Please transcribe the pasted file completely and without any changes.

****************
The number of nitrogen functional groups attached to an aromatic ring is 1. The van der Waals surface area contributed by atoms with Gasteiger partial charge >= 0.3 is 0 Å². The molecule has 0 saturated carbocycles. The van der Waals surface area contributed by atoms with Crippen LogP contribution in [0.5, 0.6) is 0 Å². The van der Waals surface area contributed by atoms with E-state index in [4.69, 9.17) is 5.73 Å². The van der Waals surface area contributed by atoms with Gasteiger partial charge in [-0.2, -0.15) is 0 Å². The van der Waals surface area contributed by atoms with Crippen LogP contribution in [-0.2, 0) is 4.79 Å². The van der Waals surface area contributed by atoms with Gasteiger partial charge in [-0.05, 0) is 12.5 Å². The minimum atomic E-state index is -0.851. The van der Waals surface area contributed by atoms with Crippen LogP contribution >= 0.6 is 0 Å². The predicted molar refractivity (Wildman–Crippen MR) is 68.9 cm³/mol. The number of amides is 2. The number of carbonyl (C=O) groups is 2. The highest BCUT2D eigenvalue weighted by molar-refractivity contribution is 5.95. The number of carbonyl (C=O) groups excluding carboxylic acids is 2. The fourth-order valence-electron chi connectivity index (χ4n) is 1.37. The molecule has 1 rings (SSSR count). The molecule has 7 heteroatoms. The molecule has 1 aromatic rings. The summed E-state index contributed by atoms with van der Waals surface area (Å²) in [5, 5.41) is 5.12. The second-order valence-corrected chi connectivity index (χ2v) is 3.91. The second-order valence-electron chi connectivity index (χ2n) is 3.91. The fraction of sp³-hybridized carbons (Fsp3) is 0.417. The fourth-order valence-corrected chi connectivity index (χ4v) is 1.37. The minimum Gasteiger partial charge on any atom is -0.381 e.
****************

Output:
The number of nitrogen functional groups attached to an aromatic ring is 1. The van der Waals surface area contributed by atoms with Gasteiger partial charge >= 0.3 is 0 Å². The molecule has 0 saturated carbocycles. The van der Waals surface area contributed by atoms with Crippen LogP contribution in [0.5, 0.6) is 0 Å². The van der Waals surface area contributed by atoms with E-state index in [4.69, 9.17) is 5.73 Å². The van der Waals surface area contributed by atoms with Gasteiger partial charge in [-0.2, -0.15) is 0 Å². The van der Waals surface area contributed by atoms with Crippen LogP contribution in [-0.2, 0) is 4.79 Å². The van der Waals surface area contributed by atoms with Gasteiger partial charge in [-0.05, 0) is 12.5 Å². The minimum atomic E-state index is -0.851. The van der Waals surface area contributed by atoms with Crippen LogP contribution >= 0.6 is 0 Å². The predicted molar refractivity (Wildman–Crippen MR) is 68.9 cm³/mol. The number of amides is 2. The number of carbonyl (C=O) groups is 2. The highest BCUT2D eigenvalue weighted by molar-refractivity contribution is 5.95. The number of carbonyl (C=O) groups excluding carboxylic acids is 2. The fourth-order valence-electron chi connectivity index (χ4n) is 1.37. The molecule has 1 rings (SSSR count). The molecule has 7 heteroatoms. The molecule has 1 aromatic rings. The summed E-state index contributed by atoms with van der Waals surface area (Å²) in [5, 5.41) is 5.12. The second-order valence-corrected chi connectivity index (χ2v) is 3.91. The second-order valence-electron chi connectivity index (χ2n) is 3.91. The fraction of sp³-hybridized carbons (Fsp3) is 0.417. The fourth-order valence-corrected chi connectivity index (χ4v) is 1.37. The minimum Gasteiger partial charge on any atom is -0.381 e.